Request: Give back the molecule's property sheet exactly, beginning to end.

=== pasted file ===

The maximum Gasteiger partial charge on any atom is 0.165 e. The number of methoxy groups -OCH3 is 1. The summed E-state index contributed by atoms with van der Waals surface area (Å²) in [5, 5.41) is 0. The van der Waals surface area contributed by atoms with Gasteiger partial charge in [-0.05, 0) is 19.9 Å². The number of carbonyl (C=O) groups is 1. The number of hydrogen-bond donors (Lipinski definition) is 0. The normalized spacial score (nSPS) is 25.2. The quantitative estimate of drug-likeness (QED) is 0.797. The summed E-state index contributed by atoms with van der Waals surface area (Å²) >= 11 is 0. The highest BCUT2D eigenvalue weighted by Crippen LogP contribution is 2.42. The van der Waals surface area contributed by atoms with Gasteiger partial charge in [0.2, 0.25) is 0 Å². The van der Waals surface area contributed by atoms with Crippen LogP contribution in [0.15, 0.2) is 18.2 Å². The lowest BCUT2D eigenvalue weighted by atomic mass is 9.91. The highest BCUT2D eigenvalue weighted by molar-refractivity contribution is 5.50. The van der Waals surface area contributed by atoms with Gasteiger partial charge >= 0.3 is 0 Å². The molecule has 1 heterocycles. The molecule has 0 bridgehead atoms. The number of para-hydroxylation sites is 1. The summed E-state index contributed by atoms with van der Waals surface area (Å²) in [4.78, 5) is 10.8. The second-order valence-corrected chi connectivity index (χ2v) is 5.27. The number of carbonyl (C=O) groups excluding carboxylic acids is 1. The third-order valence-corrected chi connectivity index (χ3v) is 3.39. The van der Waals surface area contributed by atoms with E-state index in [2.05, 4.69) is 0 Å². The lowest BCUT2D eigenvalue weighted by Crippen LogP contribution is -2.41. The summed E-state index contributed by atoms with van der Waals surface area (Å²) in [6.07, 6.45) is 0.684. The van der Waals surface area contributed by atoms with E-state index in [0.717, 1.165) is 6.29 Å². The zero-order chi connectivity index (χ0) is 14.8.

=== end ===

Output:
The maximum Gasteiger partial charge on any atom is 0.165 e. The number of methoxy groups -OCH3 is 1. The summed E-state index contributed by atoms with van der Waals surface area (Å²) in [5, 5.41) is 0. The van der Waals surface area contributed by atoms with Gasteiger partial charge in [-0.05, 0) is 19.9 Å². The number of carbonyl (C=O) groups is 1. The number of hydrogen-bond donors (Lipinski definition) is 0. The normalized spacial score (nSPS) is 25.2. The quantitative estimate of drug-likeness (QED) is 0.797. The summed E-state index contributed by atoms with van der Waals surface area (Å²) >= 11 is 0. The highest BCUT2D eigenvalue weighted by Crippen LogP contribution is 2.42. The van der Waals surface area contributed by atoms with Gasteiger partial charge in [0.2, 0.25) is 0 Å². The van der Waals surface area contributed by atoms with Crippen LogP contribution in [0.15, 0.2) is 18.2 Å². The lowest BCUT2D eigenvalue weighted by atomic mass is 9.91. The highest BCUT2D eigenvalue weighted by molar-refractivity contribution is 5.50. The van der Waals surface area contributed by atoms with Gasteiger partial charge >= 0.3 is 0 Å². The molecule has 1 heterocycles. The molecule has 0 bridgehead atoms. The number of para-hydroxylation sites is 1. The summed E-state index contributed by atoms with van der Waals surface area (Å²) in [4.78, 5) is 10.8. The second-order valence-corrected chi connectivity index (χ2v) is 5.27. The number of carbonyl (C=O) groups excluding carboxylic acids is 1. The third-order valence-corrected chi connectivity index (χ3v) is 3.39. The van der Waals surface area contributed by atoms with E-state index in [2.05, 4.69) is 0 Å². The lowest BCUT2D eigenvalue weighted by Crippen LogP contribution is -2.41. The summed E-state index contributed by atoms with van der Waals surface area (Å²) in [6.07, 6.45) is 0.684. The van der Waals surface area contributed by atoms with E-state index in [0.717, 1.165) is 6.29 Å². The zero-order chi connectivity index (χ0) is 14.8.